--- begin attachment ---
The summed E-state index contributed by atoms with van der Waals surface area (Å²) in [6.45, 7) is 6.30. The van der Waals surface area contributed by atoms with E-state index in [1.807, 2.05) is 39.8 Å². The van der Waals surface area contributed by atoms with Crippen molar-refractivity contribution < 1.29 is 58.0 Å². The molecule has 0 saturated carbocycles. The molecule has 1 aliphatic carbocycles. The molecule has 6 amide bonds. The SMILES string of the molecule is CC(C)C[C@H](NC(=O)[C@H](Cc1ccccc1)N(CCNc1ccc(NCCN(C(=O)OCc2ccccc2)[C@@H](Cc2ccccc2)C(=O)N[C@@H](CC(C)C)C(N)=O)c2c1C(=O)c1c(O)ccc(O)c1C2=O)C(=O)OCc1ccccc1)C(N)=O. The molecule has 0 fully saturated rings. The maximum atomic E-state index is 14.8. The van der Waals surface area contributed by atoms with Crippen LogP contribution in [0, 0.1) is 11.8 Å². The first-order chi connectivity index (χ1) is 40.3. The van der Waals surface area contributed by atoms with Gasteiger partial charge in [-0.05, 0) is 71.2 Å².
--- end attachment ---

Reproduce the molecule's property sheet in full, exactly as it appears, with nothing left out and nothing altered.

The summed E-state index contributed by atoms with van der Waals surface area (Å²) in [6.45, 7) is 6.30. The van der Waals surface area contributed by atoms with E-state index in [1.807, 2.05) is 39.8 Å². The van der Waals surface area contributed by atoms with Crippen molar-refractivity contribution < 1.29 is 58.0 Å². The molecule has 0 saturated carbocycles. The molecule has 1 aliphatic carbocycles. The molecule has 6 amide bonds. The SMILES string of the molecule is CC(C)C[C@H](NC(=O)[C@H](Cc1ccccc1)N(CCNc1ccc(NCCN(C(=O)OCc2ccccc2)[C@@H](Cc2ccccc2)C(=O)N[C@@H](CC(C)C)C(N)=O)c2c1C(=O)c1c(O)ccc(O)c1C2=O)C(=O)OCc1ccccc1)C(N)=O. The molecule has 0 fully saturated rings. The maximum atomic E-state index is 14.8. The van der Waals surface area contributed by atoms with Crippen LogP contribution in [0, 0.1) is 11.8 Å². The first-order chi connectivity index (χ1) is 40.3. The van der Waals surface area contributed by atoms with Gasteiger partial charge in [-0.05, 0) is 71.2 Å².